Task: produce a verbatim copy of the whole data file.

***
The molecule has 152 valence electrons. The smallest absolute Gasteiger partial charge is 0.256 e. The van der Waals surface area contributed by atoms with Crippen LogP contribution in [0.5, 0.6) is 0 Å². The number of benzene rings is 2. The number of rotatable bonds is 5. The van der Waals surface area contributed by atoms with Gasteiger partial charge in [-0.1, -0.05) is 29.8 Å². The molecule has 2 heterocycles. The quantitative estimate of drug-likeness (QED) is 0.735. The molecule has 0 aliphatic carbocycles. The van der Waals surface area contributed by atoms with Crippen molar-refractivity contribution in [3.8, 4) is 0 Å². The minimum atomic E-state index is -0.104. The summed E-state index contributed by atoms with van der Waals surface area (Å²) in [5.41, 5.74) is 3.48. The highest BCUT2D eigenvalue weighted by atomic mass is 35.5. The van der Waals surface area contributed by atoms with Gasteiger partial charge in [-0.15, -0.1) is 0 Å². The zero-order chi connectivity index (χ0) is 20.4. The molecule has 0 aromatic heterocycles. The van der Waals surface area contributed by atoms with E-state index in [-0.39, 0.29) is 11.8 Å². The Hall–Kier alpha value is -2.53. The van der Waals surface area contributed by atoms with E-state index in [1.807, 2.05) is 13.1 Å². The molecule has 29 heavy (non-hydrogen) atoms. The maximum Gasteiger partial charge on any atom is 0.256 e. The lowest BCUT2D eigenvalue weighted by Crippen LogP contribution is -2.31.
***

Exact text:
The molecule has 152 valence electrons. The smallest absolute Gasteiger partial charge is 0.256 e. The van der Waals surface area contributed by atoms with Crippen LogP contribution in [0.5, 0.6) is 0 Å². The number of benzene rings is 2. The number of rotatable bonds is 5. The van der Waals surface area contributed by atoms with Gasteiger partial charge in [-0.1, -0.05) is 29.8 Å². The molecule has 2 heterocycles. The quantitative estimate of drug-likeness (QED) is 0.735. The molecule has 0 aliphatic carbocycles. The van der Waals surface area contributed by atoms with Crippen molar-refractivity contribution in [3.8, 4) is 0 Å². The minimum atomic E-state index is -0.104. The summed E-state index contributed by atoms with van der Waals surface area (Å²) in [5.41, 5.74) is 3.48. The highest BCUT2D eigenvalue weighted by atomic mass is 35.5. The van der Waals surface area contributed by atoms with Gasteiger partial charge in [-0.15, -0.1) is 0 Å². The zero-order chi connectivity index (χ0) is 20.4. The molecule has 0 aromatic heterocycles. The van der Waals surface area contributed by atoms with E-state index in [-0.39, 0.29) is 11.8 Å². The Hall–Kier alpha value is -2.53. The van der Waals surface area contributed by atoms with E-state index in [1.807, 2.05) is 13.1 Å². The molecule has 29 heavy (non-hydrogen) atoms. The maximum Gasteiger partial charge on any atom is 0.256 e. The lowest BCUT2D eigenvalue weighted by Crippen LogP contribution is -2.31.